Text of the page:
Feeding Advice?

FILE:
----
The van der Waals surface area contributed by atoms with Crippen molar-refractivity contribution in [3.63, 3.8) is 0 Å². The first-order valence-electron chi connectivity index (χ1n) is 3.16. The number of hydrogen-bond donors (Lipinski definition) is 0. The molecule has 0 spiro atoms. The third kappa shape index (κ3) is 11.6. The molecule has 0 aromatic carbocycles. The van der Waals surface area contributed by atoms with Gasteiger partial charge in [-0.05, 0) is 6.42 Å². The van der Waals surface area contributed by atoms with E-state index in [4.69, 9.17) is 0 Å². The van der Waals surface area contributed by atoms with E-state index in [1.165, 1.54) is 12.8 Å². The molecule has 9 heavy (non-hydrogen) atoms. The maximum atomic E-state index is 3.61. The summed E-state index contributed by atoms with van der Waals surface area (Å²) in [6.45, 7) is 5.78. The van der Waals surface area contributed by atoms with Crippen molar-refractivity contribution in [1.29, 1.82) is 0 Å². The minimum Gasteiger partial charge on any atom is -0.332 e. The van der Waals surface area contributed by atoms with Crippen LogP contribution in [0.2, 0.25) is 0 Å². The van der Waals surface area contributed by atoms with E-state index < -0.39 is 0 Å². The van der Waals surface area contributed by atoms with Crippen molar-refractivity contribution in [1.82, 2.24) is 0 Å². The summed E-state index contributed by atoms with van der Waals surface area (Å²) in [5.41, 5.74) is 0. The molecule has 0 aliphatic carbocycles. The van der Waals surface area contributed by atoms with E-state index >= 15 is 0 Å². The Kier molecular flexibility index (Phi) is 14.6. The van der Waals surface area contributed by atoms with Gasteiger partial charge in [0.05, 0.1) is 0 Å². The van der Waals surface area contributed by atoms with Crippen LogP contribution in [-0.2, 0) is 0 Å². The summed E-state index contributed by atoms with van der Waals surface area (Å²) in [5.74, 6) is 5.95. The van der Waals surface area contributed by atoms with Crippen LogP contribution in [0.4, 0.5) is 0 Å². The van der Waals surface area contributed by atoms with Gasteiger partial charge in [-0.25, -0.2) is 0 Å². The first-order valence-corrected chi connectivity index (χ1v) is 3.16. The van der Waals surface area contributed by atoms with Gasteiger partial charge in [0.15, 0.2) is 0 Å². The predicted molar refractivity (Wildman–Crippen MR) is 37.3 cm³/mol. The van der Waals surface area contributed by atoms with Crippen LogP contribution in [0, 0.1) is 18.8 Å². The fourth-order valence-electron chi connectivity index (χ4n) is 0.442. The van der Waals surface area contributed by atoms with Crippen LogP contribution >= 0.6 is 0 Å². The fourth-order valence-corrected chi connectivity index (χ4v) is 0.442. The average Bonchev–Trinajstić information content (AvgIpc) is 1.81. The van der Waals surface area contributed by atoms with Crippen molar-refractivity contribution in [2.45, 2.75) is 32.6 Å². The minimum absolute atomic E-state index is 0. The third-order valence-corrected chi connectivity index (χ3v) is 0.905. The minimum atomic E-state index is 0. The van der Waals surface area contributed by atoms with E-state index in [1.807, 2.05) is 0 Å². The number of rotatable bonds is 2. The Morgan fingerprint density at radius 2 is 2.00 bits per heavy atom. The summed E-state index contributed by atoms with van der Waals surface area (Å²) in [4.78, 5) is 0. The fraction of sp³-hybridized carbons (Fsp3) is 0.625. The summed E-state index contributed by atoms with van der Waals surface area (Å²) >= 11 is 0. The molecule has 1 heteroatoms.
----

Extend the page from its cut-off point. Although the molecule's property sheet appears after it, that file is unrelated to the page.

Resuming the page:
Yesterday morning I got up bright and early to prepare for a big morning of Ali things!  I got Madi off to school and had Ali dressed, fed and medicated by 8:30 so that I could make a phone call about her new wheelchair before heading out for the morning.  After making my phone call, I checked Ali’s blood sugar, gave her a snack and we headed to a therapy session at the gymnastics club.  From there, we went to the drug store to pick up Ali’s prescriptions and then it was time for another snack.  Ali has hypoglycemia and at the request of her Endocrinologist, she eats a high protein/high fat snack every ninty minutes to keep her sugars in a normal range.  I checked her sugars in the car, put on a band aid and headed into McDonald’s, Greek yogurt in hand to get a juice and a coffee and feed Ali.  Ali loves going to McDonald’s!  She just adores sitting and watching what’s going on around her.  It’s rather distracting!  So, I’m happy to let her sit and look while I shovel the yogurt in to her mouth.  After only an hour and a half, she’s never hungry, despite the state of her blood sugar so she rarely self feeds anymore.  We’re sitting and she’s looking around smiling and I’m drinking coffee and happily shovelling the food into her mouth and life is great.  Then suddenly I have a lady standing next to me telling me that she’s too old for me to feed her and that if I don’t do it, eventually she’ll get hungry and learn to feed herself.  Well, thanks for the advice lady, I never thought of that!  What’s funny, is that I’m sure this lady thought she was probably about 2 when she’s actually 5!  Now in the grand scheme of things, that’s not really that horrible of a thing to say and it actually sounds like a reasonable plan if you’re not Ali’s mom, but what I don’t understand is why people give unsolicited advice to strangers in McDonald’s?  Maybe I’m too sensitive?  Don’t answer that because I know I am.  But I don’t understand how people can look at other parents, who they’ve never met and feel like they need to give unsolicited advice?  Support, kind words, a sympathetic glance, sure!  But I think parenting advice is a little much.   I struggle every day with Ali’s feeding issues.  We struggle with balance.  Allowing her to feel hungry to help with self-feeding versus the need to eat often to avoid low blood sugar.  Hypoglycemia vs excess weight gain that can cause worsening heart issues and the social implications of getting chubby in order to keep her sugars up.  Our feeding team tells us never to push food yet our endocrine team tells us that she has to eat every hour and a half!  It’s very complicated. Maybe I should have asked this helpful lady how exactly one successfully feeds a high fat diet to a child that needs to eat often yet is never hungry and has an affinity for vomiting while keeping them skinny due to heart issues when they don’t actually grow upward much?????  Something tells me, she wouldn’t have had the answer.  No one does.   I have to document blood sugars for endocrine so I am actually held accountable for my actions when it comes to feeding my child.  There are multiple therapists that monitor her progress on self-feeding and chewing, which also in a way holds me accountable.  That’s makes it more stressful.  Now, obviously I can’t expect a stranger in McDonald’s to know all of this which is why I wonder how people feel like they are in the position to give such advice?